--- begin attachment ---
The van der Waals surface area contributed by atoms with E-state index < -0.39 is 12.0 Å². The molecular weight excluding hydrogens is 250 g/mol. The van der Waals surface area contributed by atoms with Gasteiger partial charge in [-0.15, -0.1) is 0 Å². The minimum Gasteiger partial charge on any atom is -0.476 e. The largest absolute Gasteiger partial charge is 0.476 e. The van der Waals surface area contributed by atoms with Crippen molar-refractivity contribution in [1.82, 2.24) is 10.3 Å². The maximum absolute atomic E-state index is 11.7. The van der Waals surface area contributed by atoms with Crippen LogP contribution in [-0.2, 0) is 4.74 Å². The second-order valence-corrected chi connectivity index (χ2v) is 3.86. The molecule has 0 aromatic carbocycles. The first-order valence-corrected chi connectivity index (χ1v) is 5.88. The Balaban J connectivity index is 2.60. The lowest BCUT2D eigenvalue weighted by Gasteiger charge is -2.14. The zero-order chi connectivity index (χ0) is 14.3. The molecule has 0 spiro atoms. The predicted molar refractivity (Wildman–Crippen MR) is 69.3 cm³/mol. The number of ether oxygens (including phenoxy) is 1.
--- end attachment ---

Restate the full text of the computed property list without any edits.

The van der Waals surface area contributed by atoms with E-state index < -0.39 is 12.0 Å². The molecular weight excluding hydrogens is 250 g/mol. The van der Waals surface area contributed by atoms with Gasteiger partial charge in [-0.15, -0.1) is 0 Å². The minimum Gasteiger partial charge on any atom is -0.476 e. The largest absolute Gasteiger partial charge is 0.476 e. The van der Waals surface area contributed by atoms with Crippen molar-refractivity contribution in [1.82, 2.24) is 10.3 Å². The maximum absolute atomic E-state index is 11.7. The van der Waals surface area contributed by atoms with Crippen LogP contribution in [-0.2, 0) is 4.74 Å². The second-order valence-corrected chi connectivity index (χ2v) is 3.86. The molecule has 0 aromatic carbocycles. The first-order valence-corrected chi connectivity index (χ1v) is 5.88. The Balaban J connectivity index is 2.60. The lowest BCUT2D eigenvalue weighted by Gasteiger charge is -2.14. The zero-order chi connectivity index (χ0) is 14.3. The molecule has 0 spiro atoms. The predicted molar refractivity (Wildman–Crippen MR) is 69.3 cm³/mol. The number of ether oxygens (including phenoxy) is 1.